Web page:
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Consent in terms of POPIA – is it ‘yes till death do us part’?
11 June 2020
 
“I understand that POPIA requires me to give consent for the use of my personal information and that a business cannot use my information without such permission. Although I am in favour of this approach, I was just wondering if I will now have to give consent every time or will I be asked to give consent once, but then it stays in place for ever? I don’t want to be bombarded with requests but at the same time I don’t want to be held to a consent I can hardly even remember giving. How is this going to work?”

The rule of thumb is that the Protection of Personal Information Act 4 of 2013 (“POPIA”) requires that responsible parties, namely the business or entity handling your personal information, must lawfully process your personal information, which can most easily be done with the consent of a data subject to whom the personal information relates.

Giving consent every time someone needs to use your personal information can seem like a massive undertaking, especially when you consider the broad definition of everything that could potentially constitute “personal information” in terms of POPIA, which can include anything from contact information to personal opinions, views or preferences.

POPIA, contrary to popular belief, does not always require that consent be obtained from data subjects prior to personal information being processed. For example, it may be possible for a business to use your personal information if there is a contractually legitimate reason to use such information, even without your specific consent. This is not open-ended, but definitely possible where justified.

It is therefore very important to determine when it is necessary to obtain consent and when not, as the purpose of POPIA is neither to overburden persons with constant requests for consent nor to ignore the protection that such a requirement would provide.

Under POPIA, consent will generally not be necessary in the following scenarios:

  • Where processing is necessary to carry out actions for the conclusion or performance of a contract to which the data subject is party.
  • Where processing complies with an obligation imposed by law on the responsible party.
  • Where processing protects a legitimate interest of the data subject.
  • Where processing is necessary for the proper performance of a public law duty by a public body.
  • Where processing is necessary for pursuing the legitimate interests of the responsible party or of a third party to whom the information is supplied.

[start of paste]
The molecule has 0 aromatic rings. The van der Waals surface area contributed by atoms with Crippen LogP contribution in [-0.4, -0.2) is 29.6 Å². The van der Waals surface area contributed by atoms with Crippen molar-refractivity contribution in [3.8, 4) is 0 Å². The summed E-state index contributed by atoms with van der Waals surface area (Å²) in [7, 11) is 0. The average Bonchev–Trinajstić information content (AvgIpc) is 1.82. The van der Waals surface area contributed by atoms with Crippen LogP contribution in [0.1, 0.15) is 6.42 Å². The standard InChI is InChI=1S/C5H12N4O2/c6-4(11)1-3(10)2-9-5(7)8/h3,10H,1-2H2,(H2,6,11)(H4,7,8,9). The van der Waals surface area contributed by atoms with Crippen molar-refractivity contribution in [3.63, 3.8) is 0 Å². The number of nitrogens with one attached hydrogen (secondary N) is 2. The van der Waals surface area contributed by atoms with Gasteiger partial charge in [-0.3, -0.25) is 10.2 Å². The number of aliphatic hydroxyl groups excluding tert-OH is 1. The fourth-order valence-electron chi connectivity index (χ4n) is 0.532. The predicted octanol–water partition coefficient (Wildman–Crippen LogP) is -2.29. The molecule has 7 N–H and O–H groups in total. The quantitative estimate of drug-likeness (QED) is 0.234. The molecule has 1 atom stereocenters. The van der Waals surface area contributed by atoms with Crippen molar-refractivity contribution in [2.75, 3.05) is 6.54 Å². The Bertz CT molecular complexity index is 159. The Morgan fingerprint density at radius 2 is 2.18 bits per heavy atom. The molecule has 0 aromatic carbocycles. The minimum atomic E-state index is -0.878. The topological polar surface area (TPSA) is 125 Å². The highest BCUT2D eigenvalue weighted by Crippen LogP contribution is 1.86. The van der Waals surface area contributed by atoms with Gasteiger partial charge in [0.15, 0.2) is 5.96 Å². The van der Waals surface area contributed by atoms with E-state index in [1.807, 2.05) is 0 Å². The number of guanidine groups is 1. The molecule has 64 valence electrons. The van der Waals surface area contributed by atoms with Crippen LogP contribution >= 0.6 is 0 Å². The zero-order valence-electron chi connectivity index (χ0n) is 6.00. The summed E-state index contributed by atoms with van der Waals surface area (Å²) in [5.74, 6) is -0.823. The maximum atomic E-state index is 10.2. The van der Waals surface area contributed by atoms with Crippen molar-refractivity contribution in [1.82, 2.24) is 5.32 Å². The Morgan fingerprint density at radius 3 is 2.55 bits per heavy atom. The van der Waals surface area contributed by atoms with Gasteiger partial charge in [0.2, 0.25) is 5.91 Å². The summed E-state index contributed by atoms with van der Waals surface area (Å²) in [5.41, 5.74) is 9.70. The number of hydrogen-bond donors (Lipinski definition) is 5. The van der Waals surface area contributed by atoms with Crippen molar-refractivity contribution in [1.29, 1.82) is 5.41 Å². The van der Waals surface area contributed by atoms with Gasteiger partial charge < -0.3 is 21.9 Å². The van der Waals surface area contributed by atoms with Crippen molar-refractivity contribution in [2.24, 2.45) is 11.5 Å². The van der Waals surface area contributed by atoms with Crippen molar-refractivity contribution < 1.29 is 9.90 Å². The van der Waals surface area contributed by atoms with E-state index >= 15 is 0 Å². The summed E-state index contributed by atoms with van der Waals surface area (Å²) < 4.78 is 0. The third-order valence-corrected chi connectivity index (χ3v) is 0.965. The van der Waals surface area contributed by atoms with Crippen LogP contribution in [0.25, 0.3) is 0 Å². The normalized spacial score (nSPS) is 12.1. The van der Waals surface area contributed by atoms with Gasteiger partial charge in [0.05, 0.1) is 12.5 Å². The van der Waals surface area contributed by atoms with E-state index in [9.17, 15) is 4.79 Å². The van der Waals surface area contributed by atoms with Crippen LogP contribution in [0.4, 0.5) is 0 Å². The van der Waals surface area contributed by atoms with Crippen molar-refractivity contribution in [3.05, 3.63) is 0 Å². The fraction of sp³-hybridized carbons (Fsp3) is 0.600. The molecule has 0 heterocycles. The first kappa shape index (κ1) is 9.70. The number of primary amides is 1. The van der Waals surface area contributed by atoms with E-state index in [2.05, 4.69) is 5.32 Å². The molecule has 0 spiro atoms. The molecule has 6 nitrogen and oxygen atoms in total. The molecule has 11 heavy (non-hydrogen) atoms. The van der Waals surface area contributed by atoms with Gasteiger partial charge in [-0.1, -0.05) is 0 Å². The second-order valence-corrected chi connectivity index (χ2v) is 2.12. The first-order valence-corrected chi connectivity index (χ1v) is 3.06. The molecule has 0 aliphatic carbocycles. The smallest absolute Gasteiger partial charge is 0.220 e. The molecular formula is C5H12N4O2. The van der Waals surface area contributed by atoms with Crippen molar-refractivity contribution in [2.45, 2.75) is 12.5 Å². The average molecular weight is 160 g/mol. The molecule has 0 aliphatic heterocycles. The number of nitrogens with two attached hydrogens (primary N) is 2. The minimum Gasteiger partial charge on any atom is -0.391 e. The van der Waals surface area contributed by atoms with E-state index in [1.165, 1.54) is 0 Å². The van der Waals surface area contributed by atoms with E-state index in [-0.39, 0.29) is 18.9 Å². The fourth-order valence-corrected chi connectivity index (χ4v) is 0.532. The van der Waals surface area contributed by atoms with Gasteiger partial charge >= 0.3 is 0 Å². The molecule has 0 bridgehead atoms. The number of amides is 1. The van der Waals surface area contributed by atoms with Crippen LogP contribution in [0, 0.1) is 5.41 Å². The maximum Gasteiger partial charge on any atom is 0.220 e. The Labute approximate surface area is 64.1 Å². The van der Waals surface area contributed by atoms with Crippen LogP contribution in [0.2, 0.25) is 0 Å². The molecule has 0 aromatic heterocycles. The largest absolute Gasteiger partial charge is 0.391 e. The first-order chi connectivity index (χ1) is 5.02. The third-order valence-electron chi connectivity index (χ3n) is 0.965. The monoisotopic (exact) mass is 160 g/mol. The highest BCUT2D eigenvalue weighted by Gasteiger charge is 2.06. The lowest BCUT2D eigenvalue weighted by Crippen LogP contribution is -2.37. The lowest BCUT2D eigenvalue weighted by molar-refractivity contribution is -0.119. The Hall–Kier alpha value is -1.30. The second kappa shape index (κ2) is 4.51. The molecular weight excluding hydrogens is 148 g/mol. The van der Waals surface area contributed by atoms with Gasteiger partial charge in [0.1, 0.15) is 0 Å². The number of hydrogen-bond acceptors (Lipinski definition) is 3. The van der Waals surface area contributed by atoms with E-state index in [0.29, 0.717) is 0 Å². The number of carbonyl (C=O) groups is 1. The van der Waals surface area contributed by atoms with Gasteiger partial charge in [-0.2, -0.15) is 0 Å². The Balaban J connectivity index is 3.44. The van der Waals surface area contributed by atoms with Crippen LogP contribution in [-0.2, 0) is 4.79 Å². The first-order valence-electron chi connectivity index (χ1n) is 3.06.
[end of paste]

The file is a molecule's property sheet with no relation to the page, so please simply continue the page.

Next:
Only where a responsible party wishes to use your personal information for a purpose which does not fall into one of the above categories, or if the data subject is a minor child, or the information is deemed to be “special” in nature, will the responsible party be obliged to ask for your consent.

That said, some businesses are adopting a “rather safe than sorry” approach to consent and ask for consent at every turn, even if not always strictly necessary. As businesses get used to when and where consent should be asked, these requests will also probably become less frequent.

Another aspect to consider is what exactly is meant when we talk about consent in terms of POPIA. Where you are required to give consent, such consent must be specifically related to a particular objective or relationship, you must understand exactly what you are consenting to, and your consent must be voluntary and given of your own free will in order to be valid under the provisions of POPIA. 

Once you give consent, your personal information may only be used for the purpose for which you agreed or gave consent to which must be clearly set out as part of the consent requested. Any further use, or use not related to the initial purpose, will require that you give further consent before the information may be used for such additional purpose.

It is also important to take note that you are entitled to withdraw your consent at any time. This means that you need not be concerned that by granting consent for a particular purpose will mean that you can’t change your mind later and retract your initial consent.

POPIA also requires that a responsible party does not keep the information collected for longer than strictly required to fulfil the purpose for which it was obtained in the first place. 

So, although time will assist in clarifying the when and how businesses will require you to give consent, it is clear, that consent is not a free for all, or a life-time commitment you need to worry about. Should any business not adhere to the requirements regarding consent you are entitled to query this and can also if necessary, obtain assistance from your attorney to help address any privacy or consent issues you feel is not being adhered to.
 
 
 
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